nep-neu New Economics Papers
on Neuroeconomics
Issue of 2020‒07‒20
four papers chosen by

  1. Are Personality Traits Really Fixed and Does It Matter? By Stillman, Steven; Velamuri, Malathi
  2. Are Economists' Preferences Psychologists' Personality Traits? A Structural Approach By Jagelka, Tomáš
  3. Are Children's Socio-Emotional Skills Shaped by Parental Health Shocks? By Esteban García-Miralles; Miriam Gensowski
  4. Cognitive Performance in the Home Office - Evidence from Professional Chess By Künn, Steffen; Seel, Christian; Zegners, Dainis

  1. By: Stillman, Steven (Free University of Bozen/Bolzano); Velamuri, Malathi (Chennai Mathematical Institute)
    Abstract: A nascent but burgeoning literature examines the importance of non-cognitive skills in determining success across many facets of life. The majority of these papers treat these skills as fixed traits for adults. We estimate the impact of a number of life events on the Big Five personality traits and locus of control. A subset of life events have large impacts on these non-cognitive skills, especially on locus of control. For some events, these impacts persist in the medium-run. We then demonstrate that treating personality traits as fixed can lead to biased estimates of their relationship with socioeconomic outcomes.
    Keywords: personality, non-cognitive skills, life events, fixed
    JEL: J24 C18
    Date: 2020–06
  2. By: Jagelka, Tomáš (University of Bonn)
    Abstract: This paper proposes a method for empirically mapping psychological personality traits to economic preferences. Careful modelling of random components of decision making is crucial to establishing the long supposed but empirically elusive link between economic and psychological systems for understanding differences in individuals' behavior. I use factor analysis to extract information on individuals' cognitive ability and personality and embed it within a Random Preference Model to estimate distributions of risk and time preferences, of their individual-level stability, and of people's propensity to make mistakes. I explain up to 50% of the variation in both average risk and time preferences and in individuals' capacity to make consistent rational choices using four factors related to cognitive ability and three of the Big Five personality traits. True differences in desired outcomes are related to differences in personality whereas actual mistakes in decisions are related to cognitive skill.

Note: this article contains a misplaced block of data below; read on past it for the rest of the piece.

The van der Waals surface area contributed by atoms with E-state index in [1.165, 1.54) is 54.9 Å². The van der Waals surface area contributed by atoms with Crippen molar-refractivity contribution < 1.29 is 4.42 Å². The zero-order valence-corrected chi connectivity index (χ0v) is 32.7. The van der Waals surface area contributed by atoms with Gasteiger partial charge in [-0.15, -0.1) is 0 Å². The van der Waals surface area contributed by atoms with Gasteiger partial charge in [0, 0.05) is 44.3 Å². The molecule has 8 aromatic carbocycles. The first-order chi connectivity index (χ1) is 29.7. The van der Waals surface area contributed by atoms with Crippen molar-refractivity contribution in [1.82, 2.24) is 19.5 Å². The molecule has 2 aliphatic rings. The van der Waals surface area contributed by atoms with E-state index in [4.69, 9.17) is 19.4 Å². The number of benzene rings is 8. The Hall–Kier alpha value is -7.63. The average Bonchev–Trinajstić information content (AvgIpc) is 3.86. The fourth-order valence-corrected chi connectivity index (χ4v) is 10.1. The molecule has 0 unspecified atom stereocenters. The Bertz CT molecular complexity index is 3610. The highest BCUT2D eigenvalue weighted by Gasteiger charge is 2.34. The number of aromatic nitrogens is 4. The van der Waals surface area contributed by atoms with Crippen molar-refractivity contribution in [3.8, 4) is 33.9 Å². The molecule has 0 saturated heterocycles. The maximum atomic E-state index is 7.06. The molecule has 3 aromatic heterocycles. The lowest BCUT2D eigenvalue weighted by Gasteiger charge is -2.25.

Keywords: economic preferences, personality traits, decision error, measurement error, stochastic discrete choice
    JEL: D91 D80 D01
    Date: 2020–05
  3. By: Esteban García-Miralles (CEBI, Department of Economics, University of Copenhagen); Miriam Gensowski (CEBI, Department of Economics, University of Copenhagen)
    Abstract: Child skills are shaped by parental investments. When parents experience a health shock, their investments and therefore their children's skills may be affected. This paper estimates causal effects of severe parental health shocks on child socio-emotional skills. Drawing on a large-scale survey linked to hospital records, we find that socio-emotional skills of 11-16 year-olds are robust to parental health shocks, with the exception of significant but very small reductions in Conscientiousness. We study short-run effects with a child-fixed effects model, and dynamics around the shocks with event studies. A sibling comparison suggests some long-run build-up of effects of early shocks.
    Keywords: Big Five personality traits, development of personality traits, parental health shocks, socio-emotional skills, non-cognitive skills, skill formation
    JEL: J24 I10 I21
    Date: 2020–07–09
  4. By: Künn, Steffen (RS: GSBE Theme Learning and Work, Macro, International & Labour Economics); Seel, Christian (RS: GSBE Theme Conflict & Cooperation, Microeconomics & Public Economics); Zegners, Dainis
    Abstract: During the recent COVID-19 pandemic, traditional (offline) chess tournaments were prohibited and instead held online. We exploit this as a unique setting to assess the impact of moving offline tasks online on the cognitive performance of individuals. We use the Artificial Intelligence embodied in a powerful chess engine to assess the quality of chess moves and associated errors. Using within-player comparisons, we find a statistically and economically significant decrease in performance when competing online compared to competing offline. Our results suggest that teleworking might have adverse effects on workers performing cognitive tasks.
    JEL: H12 L23 M11 M54
    Date: 2020–07–14

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